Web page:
Imagine you have an empty room. You want to fill it with people. And you want those people to pay you money. And the top reason why anybody would choose to be in that room is to meet the other people in that room. If you ask for too much money at the beginning, then the room will always remain empty. The solution is to offer early bird discounts, and special giveaways, and all the other gimmicks. People who confirm early get in cheap, whilst those who can only confirm late must pay a lot more. That means the people who confirm early are chumps, because they get to meet people who paid a lot of money just to be in the room. And the people who confirm late are chumps, because they paying lots of money just to meet people with relaxed work schedules. In contrast, RAG offers the same flat rates to every telco, no matter when they book: our conferences are free. How does that compare to securing an early bird discount?

That is why RAG is really unconventional compared to other conference providers. We promise the following:

  • We will never call you to ask your opinion. We do not have time or money to call you. We spend our sponsor’s money on running great events, not on calling you.
  • Nobody will receive VIP treatment. Screw your job title, no matter how big it is. Speakers get on the RAG agenda because they know what they are talking about, and because they are good at talking about it.
  • We will never make promises about the agenda. That is because the list of speakers on our website is the list of people who told us they would speak. They promised they would speak. RAG is just a go-between, helping you to meet them, and helping them to meet you. The most current and complete version of the agenda will always be on the web, visible to everybody, without needing to register first.
  • We keep costs low. The food will be okay, but we are not going to take you to the best restaurant in town. The website will have maps and advice about hotels but we are not going to book your transportation for you. Our events are aimed at professionals who come to learn and to network, not at people wanting a fancy holiday.

If RAG keeps these promises, and remains focused on the quality of the speakers and the topics they talk about, we will become the biggest and best global provider of free information, advice and events for communications risk and assurance professionals. The 2017 RAG conferences in London, Bonn and Johannesburg have shown we are on our way. Coming up in 2018 we already have conferences announced for Sydney in January, and a return to London in April. Wherever we go, we focus on what matters to risk and assurance professionals in telcos. That is why telcos choose to host our conferences, and why we avoid spending money on frivolity.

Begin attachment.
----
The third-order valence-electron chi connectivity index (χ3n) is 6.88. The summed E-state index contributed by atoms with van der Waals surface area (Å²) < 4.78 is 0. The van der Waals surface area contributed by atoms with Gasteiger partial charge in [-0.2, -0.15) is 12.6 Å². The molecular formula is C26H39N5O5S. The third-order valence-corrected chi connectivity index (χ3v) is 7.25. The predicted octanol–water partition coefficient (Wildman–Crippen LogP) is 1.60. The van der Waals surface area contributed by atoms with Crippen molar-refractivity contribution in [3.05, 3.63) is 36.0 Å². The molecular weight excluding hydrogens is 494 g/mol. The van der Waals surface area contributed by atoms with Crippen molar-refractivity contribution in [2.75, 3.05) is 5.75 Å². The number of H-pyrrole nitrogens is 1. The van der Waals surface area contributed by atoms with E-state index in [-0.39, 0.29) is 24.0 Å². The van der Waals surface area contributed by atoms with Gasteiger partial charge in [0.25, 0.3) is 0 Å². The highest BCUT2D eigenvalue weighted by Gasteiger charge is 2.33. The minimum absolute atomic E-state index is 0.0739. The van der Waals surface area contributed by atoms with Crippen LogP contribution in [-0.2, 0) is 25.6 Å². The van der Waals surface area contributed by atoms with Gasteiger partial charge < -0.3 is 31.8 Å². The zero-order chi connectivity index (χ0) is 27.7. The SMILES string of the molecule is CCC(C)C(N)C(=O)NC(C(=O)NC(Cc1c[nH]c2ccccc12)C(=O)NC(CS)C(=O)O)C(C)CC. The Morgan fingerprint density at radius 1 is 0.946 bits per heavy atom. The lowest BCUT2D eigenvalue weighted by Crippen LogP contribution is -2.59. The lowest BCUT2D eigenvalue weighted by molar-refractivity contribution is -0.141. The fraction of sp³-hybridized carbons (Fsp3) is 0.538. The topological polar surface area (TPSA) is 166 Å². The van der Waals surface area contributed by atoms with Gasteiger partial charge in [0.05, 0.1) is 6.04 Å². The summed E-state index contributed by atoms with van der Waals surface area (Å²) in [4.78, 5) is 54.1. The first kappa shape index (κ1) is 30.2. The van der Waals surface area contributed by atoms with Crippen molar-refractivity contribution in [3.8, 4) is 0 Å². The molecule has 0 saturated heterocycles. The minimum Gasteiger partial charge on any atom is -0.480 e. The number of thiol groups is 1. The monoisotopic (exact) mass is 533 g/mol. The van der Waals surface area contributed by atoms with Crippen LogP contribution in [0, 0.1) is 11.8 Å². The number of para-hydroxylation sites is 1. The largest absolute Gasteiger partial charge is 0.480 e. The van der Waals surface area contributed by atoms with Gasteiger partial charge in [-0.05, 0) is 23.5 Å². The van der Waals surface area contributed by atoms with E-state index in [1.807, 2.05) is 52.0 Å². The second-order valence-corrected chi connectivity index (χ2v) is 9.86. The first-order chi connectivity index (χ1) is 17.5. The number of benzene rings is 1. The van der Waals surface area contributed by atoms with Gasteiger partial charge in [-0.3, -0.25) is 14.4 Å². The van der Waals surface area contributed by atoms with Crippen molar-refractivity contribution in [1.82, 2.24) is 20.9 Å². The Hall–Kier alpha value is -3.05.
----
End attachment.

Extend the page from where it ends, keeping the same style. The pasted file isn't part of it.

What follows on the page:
Every penny wasted on conferences must ultimately be paid for by telcos, either through the fees they are charged to attend, or because they will be expected to pay higher prices for software. That is why RAG never wastes a single penny. Though we want to help telcos to maximize their revenues, RAG’s goal is not to make money, but to maximize the number of telco professionals in the room, and their engagement with the agenda and each other. RAG sponsors understand why that is ultimately beneficial for them.

So next time you watch a great video for a conference, or are offered a special price that is exclusive to you, ask yourself if the event really is going to be good for you. Are you going for a holiday? Then you will probably meet other people who are on holiday. Are you going to meet hard-working professionals with ideas, passion, imagination, and experience they are happy to share with you? Then come to RAG.

Eric Priezkalns
Eric Priezkalns

Eric is a recognized expert on communications risk and assurance. He was Director of Risk Management for Qatar Telecom and has worked with Cable & Wireless, T‑Mobile, Sky, Worldcom and others.

 

Eric was lead author of Revenue Assurance: Expert Opinions for Communications Providers, published by CRC Press. He was a founding member of Qatar’s National Committee for Internet Safety and the first leader of the TM Forum’s Enterprise Risk Management team. Eric currently sits on the committee of the Risk & Assurance Group, and is an editorial advisor to Black Swan. He is a qualified chartered accountant, with degrees in information systems, and in mathematics and philosophy.

 

Commsrisk is edited by Eric. Look here for more about Eric’s history as editor.